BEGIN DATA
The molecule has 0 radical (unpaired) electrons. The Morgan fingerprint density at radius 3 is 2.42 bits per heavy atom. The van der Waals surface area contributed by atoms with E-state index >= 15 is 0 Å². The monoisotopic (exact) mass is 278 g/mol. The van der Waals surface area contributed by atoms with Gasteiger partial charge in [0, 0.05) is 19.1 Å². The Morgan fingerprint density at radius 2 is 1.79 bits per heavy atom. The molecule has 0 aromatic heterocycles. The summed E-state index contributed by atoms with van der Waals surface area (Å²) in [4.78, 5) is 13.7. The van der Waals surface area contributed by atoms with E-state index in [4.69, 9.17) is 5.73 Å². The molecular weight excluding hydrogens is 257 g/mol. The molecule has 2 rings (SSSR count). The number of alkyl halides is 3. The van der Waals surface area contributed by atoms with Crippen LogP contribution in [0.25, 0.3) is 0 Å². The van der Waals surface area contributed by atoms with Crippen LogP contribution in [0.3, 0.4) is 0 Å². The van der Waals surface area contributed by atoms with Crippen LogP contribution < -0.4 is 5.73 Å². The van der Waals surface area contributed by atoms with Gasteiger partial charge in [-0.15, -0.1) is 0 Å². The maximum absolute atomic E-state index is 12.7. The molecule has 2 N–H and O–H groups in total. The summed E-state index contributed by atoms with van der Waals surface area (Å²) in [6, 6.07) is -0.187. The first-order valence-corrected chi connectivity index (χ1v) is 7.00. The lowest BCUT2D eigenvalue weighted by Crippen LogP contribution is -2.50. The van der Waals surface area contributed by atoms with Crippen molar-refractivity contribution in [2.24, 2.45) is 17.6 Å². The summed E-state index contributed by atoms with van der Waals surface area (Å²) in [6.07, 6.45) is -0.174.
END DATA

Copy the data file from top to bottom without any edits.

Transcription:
The molecule has 0 radical (unpaired) electrons. The Morgan fingerprint density at radius 3 is 2.42 bits per heavy atom. The van der Waals surface area contributed by atoms with E-state index >= 15 is 0 Å². The monoisotopic (exact) mass is 278 g/mol. The van der Waals surface area contributed by atoms with Gasteiger partial charge in [0, 0.05) is 19.1 Å². The Morgan fingerprint density at radius 2 is 1.79 bits per heavy atom. The molecule has 0 aromatic heterocycles. The summed E-state index contributed by atoms with van der Waals surface area (Å²) in [4.78, 5) is 13.7. The van der Waals surface area contributed by atoms with E-state index in [4.69, 9.17) is 5.73 Å². The molecular weight excluding hydrogens is 257 g/mol. The molecule has 2 rings (SSSR count). The number of alkyl halides is 3. The van der Waals surface area contributed by atoms with Crippen LogP contribution in [0.25, 0.3) is 0 Å². The van der Waals surface area contributed by atoms with Crippen LogP contribution in [0.3, 0.4) is 0 Å². The van der Waals surface area contributed by atoms with Crippen LogP contribution < -0.4 is 5.73 Å². The van der Waals surface area contributed by atoms with Gasteiger partial charge in [-0.15, -0.1) is 0 Å². The maximum absolute atomic E-state index is 12.7. The molecule has 2 N–H and O–H groups in total. The summed E-state index contributed by atoms with van der Waals surface area (Å²) in [6, 6.07) is -0.187. The first-order valence-corrected chi connectivity index (χ1v) is 7.00. The lowest BCUT2D eigenvalue weighted by Crippen LogP contribution is -2.50. The van der Waals surface area contributed by atoms with Crippen molar-refractivity contribution in [2.24, 2.45) is 17.6 Å². The summed E-state index contributed by atoms with van der Waals surface area (Å²) in [6.07, 6.45) is -0.174.